Explanation of what entities are, features they have, and how they are used.

Entities are the fundamental concept in a Slingr app. They define both the data structure and the behavior of an app. Entities can represent various entities like companies, people, tasks, projects, and more.

Once an entity is created, you can create records within that entity. For instance, if you have an entity named companies, each individual company under that entity will be treated as a record.

An entity defines the following aspects:

  • Settings: These encompass details such as name, label, audit logs, indexes, etc.
  • Fields: Fields establish the structure of the entity, affecting both the database and the UI.
  • Actions: Here, you can define the “behavior” or actions associated with the entity.
  • Permissions: Specify who has access to operations, actions, and fields within the entity.



The label represents a human-readable name for the entity. It can include spaces, special characters, and a mixture of uppercase and lowercase letters.

This label is used as a reference for the entity within the user interface. Changing the label of an entity does not require any data restructuring.


The name is the internal identifier for the entity. It cannot contain special characters or spaces.

This name serves various purposes within the app:

  • Database: Records for the entity are stored under this name.
  • REST API: The automatically generated REST API uses this name for URLs.
  • Scripts: Scripts often reference the entity by its name.

Changing the entity’s name impacts all of the above aspects.

Database changes are handled automatically by the platform when changes are pushed, eliminating the need for manual intervention.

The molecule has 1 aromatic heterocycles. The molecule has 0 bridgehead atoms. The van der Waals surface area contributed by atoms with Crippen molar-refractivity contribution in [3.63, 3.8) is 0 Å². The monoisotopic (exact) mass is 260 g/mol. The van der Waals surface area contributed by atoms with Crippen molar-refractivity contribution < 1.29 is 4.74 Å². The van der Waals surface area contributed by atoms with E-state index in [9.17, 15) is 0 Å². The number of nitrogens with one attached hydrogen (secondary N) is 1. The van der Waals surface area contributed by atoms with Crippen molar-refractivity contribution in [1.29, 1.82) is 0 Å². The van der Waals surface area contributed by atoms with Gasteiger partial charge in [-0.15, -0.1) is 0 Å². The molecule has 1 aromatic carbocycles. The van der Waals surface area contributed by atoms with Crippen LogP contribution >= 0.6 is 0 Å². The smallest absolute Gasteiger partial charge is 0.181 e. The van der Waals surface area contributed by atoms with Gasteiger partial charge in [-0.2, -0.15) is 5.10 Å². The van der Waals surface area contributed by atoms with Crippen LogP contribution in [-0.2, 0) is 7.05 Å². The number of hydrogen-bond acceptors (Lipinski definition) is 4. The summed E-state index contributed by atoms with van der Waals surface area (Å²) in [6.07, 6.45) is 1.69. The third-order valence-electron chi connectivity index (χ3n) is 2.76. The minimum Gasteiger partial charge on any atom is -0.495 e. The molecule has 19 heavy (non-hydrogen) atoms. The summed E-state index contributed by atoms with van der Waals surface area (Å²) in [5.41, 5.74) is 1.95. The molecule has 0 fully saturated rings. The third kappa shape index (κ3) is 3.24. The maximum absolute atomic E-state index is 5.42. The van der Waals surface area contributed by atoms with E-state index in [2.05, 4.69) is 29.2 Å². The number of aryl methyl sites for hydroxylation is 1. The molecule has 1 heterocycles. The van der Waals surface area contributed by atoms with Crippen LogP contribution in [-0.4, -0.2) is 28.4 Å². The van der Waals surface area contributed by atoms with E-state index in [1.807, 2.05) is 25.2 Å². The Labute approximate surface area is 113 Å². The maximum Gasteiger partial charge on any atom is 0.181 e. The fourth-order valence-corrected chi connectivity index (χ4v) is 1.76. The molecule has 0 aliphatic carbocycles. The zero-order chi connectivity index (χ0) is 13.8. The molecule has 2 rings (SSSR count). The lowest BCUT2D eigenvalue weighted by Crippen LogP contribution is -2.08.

Changes in the REST API are also managed automatically. However, if external apps are using the REST API, those apps might require adjustments.

Scripts using the entity name need manual updates. We plan to provide assistance for these cases in the near future.


The type setting defines the behavior of the entity:

  • Data: This signifies that the entity holds app data. It’s the default and most common option. Data in this entity is excluded from backups and doesn’t synchronize between environments and linked apps.
  • Enum: These entities usually contain a small number of records that contribute to the app’s metadata, such as order types or states. Records in this entity are included in backups and synchronized across environments and linked apps. Sync behavior options include:
    • Not syncing: The entity acts like a data entity, with no record synchronization.
    • Create new records: Only new records are synced; existing records in the target environment aren’t deleted or updated.
    • Create and update records: New and existing records are synced; changes to existing records in the target environment are overwritten.
    • Full sync: Synchronization ensures records in the target environment match those in the source environment, potentially leading to record deletions.
  • Calculated: This type calculates entity data. It’s useful for representing external data in the app, and behaves the same as Data entities.
  • System: Platform-created and managed entities that can be extended with custom configurations like fields and actions. Autogenerated metadata for these entities is immutable. They reside under the System folder. An example is the Users entity, created during app provisioning.

Parent entity

Entities can inherit from other entities, reducing redundancy in the app.

Inheriting from a parent entity provides access to the parent entity’s fields, actions, and indexes within the child entity.


Setting an entity as abstract when inheriting means instances of this entity won’t exist. Views can’t be created for abstract entities.

Record label

Records possess a label used as a summary in various app contexts. For instance, in relationship fields, the label appears when selecting a record.

Typically, the label should represent the record’s content. For example, if the entity contains individual information, the label could be the person’s full name.

Two methods exist to define record labels:

  • Field: Select an entity field whose string value serves as the record’s label.
  • Script: For more flexibility, write a script returning the record’s label.

recordsys.data.RecordThe record where the label is being calculated.

string - You should return the label of the record.

// builds the label using first and last names
return record.field('firstName').val()+' '+record.field('lastName').val();

Modifying the record label definition triggers data refactorings across the entity’s records. This also applies to records within entities that possess relationship fields pointing to records in the entity where the label was altered.